I participated in it at the time, and yes, there were some benefits. It wasn’t all smoke and mirrors. I think in particular the greatest thing it did was to explode the power of religiosity over people in this area.
    But let’s move beyond the hype of this kind of spirituality! Is this charismatic renewal merely revival so we could feel good, or have we moved out into our society as authentic, relational servants who extend God’s love in the spheres of medicine, journalism, construction, teaching, and business (among others)? My sense with the Toronto gig was that it has just turned into another feel-good conference/show. Time to pack it up.

  • wow – this post has been taken captive by Canadians. But its good to see some post-Toronto experience informing this next wave.
    I went to the first Toronto meetings in USA (Pasadena) in Jan 1995. John Stott was speaking to us at Fuller and someone asked him what he thought of the Toronto movement – only a few months old at that point. I thought he was going to blast it to hell. Instead, he said he was “suspending judgement”. So I went along with my wife to quite a few of their meetings and there was some really good stuff.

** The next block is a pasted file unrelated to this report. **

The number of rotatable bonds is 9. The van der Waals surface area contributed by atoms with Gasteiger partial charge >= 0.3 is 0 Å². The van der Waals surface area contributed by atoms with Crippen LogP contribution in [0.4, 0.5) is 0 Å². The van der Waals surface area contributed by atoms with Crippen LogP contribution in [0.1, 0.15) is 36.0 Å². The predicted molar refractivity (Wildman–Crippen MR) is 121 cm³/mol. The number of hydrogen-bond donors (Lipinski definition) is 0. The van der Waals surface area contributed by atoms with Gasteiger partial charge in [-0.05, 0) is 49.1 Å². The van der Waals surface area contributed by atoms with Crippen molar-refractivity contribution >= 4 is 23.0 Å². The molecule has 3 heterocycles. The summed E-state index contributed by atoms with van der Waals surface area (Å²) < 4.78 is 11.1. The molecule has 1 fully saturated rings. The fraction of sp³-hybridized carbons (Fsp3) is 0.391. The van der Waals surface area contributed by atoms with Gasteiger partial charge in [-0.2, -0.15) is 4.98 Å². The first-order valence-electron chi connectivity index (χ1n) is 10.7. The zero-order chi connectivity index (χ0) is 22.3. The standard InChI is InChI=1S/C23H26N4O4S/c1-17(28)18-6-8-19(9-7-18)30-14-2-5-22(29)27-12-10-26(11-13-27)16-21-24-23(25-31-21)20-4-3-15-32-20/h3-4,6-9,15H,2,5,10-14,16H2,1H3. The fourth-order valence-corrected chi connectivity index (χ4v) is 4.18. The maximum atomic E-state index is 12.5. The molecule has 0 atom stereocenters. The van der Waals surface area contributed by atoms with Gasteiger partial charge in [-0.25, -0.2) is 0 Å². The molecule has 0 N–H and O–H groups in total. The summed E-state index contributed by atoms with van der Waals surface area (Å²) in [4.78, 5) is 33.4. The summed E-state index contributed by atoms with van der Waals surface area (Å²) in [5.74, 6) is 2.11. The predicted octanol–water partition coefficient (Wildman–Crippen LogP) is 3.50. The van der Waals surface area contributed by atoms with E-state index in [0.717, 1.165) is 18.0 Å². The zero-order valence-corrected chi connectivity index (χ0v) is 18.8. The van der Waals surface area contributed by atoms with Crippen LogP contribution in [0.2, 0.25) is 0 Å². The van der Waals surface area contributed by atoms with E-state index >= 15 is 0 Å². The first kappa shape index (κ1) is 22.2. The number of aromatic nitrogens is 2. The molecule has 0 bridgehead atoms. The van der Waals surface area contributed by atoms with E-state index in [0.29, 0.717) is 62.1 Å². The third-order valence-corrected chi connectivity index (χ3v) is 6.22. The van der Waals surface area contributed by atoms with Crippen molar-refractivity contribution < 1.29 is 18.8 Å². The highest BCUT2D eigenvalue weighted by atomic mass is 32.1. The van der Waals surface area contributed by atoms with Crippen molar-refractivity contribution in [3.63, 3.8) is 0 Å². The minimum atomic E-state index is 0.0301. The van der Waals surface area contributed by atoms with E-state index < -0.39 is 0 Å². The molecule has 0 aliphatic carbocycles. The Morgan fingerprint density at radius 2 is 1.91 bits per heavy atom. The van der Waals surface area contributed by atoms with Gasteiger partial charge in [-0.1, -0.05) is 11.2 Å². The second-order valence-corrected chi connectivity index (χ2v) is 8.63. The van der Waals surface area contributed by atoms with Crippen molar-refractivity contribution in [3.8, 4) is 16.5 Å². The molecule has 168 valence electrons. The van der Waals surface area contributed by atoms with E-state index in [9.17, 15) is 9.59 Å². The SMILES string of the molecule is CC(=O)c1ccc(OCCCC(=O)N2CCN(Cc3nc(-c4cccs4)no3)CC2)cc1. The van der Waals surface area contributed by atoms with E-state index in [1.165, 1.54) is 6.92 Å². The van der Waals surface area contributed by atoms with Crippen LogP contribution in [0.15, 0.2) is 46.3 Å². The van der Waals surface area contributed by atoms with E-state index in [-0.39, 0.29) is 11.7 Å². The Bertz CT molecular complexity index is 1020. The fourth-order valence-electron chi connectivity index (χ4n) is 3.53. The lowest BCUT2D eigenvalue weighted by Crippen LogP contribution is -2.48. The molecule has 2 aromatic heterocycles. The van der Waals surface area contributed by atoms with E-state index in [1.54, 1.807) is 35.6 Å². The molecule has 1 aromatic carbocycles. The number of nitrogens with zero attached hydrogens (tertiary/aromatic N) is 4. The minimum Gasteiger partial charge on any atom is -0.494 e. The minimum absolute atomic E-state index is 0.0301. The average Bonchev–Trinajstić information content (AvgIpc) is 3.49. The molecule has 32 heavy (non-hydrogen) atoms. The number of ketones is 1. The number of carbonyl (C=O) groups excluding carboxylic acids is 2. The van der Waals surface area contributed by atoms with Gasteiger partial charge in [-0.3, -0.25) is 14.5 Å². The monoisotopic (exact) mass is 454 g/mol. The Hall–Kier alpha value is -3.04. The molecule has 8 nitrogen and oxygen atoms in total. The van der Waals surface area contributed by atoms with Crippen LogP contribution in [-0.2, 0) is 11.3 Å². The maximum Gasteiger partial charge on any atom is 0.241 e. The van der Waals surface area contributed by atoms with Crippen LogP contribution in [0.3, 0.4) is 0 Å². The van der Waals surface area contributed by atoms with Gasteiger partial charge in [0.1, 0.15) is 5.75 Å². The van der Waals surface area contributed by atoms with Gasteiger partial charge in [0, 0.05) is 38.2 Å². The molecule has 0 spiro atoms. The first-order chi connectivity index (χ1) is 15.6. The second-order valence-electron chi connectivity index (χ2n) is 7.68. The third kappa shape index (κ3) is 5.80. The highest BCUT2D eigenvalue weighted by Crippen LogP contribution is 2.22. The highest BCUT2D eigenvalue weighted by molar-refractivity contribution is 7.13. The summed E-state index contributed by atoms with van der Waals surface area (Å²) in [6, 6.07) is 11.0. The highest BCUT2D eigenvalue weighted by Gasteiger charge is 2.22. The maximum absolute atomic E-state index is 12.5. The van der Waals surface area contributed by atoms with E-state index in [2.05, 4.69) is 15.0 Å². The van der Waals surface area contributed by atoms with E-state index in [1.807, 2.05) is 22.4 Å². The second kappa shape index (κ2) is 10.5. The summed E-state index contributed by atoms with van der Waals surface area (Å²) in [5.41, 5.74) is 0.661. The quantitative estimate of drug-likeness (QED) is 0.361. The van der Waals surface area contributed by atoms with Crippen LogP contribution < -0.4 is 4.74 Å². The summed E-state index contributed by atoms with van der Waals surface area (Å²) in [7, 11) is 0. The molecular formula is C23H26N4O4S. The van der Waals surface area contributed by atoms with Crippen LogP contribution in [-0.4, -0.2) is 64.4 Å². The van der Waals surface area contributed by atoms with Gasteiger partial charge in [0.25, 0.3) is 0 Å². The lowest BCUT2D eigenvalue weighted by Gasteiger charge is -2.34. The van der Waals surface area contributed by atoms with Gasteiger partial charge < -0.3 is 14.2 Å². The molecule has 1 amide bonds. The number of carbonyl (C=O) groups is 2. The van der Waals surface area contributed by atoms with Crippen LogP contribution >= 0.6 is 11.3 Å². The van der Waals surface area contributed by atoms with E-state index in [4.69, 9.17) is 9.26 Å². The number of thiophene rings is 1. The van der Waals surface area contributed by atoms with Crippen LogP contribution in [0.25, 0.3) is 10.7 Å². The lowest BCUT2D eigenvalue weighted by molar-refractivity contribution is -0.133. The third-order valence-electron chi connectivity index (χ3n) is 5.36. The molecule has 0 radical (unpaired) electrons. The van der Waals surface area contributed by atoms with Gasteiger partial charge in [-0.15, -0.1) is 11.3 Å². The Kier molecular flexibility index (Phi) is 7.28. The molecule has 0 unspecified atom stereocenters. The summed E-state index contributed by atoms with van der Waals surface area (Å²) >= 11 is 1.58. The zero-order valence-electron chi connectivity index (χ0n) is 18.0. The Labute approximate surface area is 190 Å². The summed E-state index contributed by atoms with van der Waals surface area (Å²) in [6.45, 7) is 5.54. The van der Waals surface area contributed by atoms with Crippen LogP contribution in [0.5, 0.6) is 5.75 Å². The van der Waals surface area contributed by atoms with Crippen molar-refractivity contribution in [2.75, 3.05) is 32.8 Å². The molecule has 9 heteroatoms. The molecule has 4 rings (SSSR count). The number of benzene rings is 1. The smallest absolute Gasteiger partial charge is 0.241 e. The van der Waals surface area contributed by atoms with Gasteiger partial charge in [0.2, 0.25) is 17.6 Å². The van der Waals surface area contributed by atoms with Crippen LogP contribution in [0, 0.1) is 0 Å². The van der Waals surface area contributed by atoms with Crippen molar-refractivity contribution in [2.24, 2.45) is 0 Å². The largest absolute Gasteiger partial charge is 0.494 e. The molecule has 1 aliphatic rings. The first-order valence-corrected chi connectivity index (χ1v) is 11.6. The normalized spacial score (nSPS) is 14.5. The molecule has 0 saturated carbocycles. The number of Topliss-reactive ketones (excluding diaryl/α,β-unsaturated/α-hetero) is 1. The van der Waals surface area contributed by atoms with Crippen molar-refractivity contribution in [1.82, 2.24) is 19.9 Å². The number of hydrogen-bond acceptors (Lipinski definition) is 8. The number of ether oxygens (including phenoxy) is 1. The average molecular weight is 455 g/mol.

always wheat and tares together, isnt it, even with more traditional staid worship services. just more obvious with the funky ones.
    anyway, I thought of John Stott’s advice when i heard of these new happenings.

  • I think John Stott had heard only rumors and he was probably hinting that he would like time to check it out more thoroughly before he committed himself to a blanket statement. i see key church leaders being more measured in their statements than others because their words carry more weight (and more judgement)